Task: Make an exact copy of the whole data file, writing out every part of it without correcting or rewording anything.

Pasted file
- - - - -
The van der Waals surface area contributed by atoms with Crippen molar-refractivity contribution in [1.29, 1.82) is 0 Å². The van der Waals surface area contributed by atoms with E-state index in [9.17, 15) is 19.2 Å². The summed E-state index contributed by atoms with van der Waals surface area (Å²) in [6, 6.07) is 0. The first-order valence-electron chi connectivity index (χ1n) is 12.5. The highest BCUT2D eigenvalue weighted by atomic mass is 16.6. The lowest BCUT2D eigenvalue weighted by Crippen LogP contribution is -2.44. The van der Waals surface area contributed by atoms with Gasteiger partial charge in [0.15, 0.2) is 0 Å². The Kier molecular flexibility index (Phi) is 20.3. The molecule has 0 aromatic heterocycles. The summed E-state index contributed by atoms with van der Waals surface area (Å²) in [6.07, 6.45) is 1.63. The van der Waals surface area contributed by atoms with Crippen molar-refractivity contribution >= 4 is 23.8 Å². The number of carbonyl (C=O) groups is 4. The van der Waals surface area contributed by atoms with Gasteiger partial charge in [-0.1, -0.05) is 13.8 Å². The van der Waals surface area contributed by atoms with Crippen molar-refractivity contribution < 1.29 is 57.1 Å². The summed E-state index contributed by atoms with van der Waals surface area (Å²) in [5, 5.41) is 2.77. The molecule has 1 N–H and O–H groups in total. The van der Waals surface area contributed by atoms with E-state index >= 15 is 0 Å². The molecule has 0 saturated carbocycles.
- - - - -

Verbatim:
The van der Waals surface area contributed by atoms with Crippen molar-refractivity contribution in [1.29, 1.82) is 0 Å². The van der Waals surface area contributed by atoms with E-state index in [9.17, 15) is 19.2 Å². The summed E-state index contributed by atoms with van der Waals surface area (Å²) in [6, 6.07) is 0. The first-order valence-electron chi connectivity index (χ1n) is 12.5. The highest BCUT2D eigenvalue weighted by atomic mass is 16.6. The lowest BCUT2D eigenvalue weighted by Crippen LogP contribution is -2.44. The van der Waals surface area contributed by atoms with Gasteiger partial charge in [0.15, 0.2) is 0 Å². The Kier molecular flexibility index (Phi) is 20.3. The molecule has 0 aromatic heterocycles. The summed E-state index contributed by atoms with van der Waals surface area (Å²) in [6.07, 6.45) is 1.63. The van der Waals surface area contributed by atoms with Crippen molar-refractivity contribution >= 4 is 23.8 Å². The number of carbonyl (C=O) groups is 4. The van der Waals surface area contributed by atoms with Gasteiger partial charge in [-0.1, -0.05) is 13.8 Å². The van der Waals surface area contributed by atoms with Crippen molar-refractivity contribution < 1.29 is 57.1 Å². The summed E-state index contributed by atoms with van der Waals surface area (Å²) in [5, 5.41) is 2.77. The molecule has 1 N–H and O–H groups in total. The van der Waals surface area contributed by atoms with E-state index >= 15 is 0 Å². The molecule has 0 saturated carbocycles.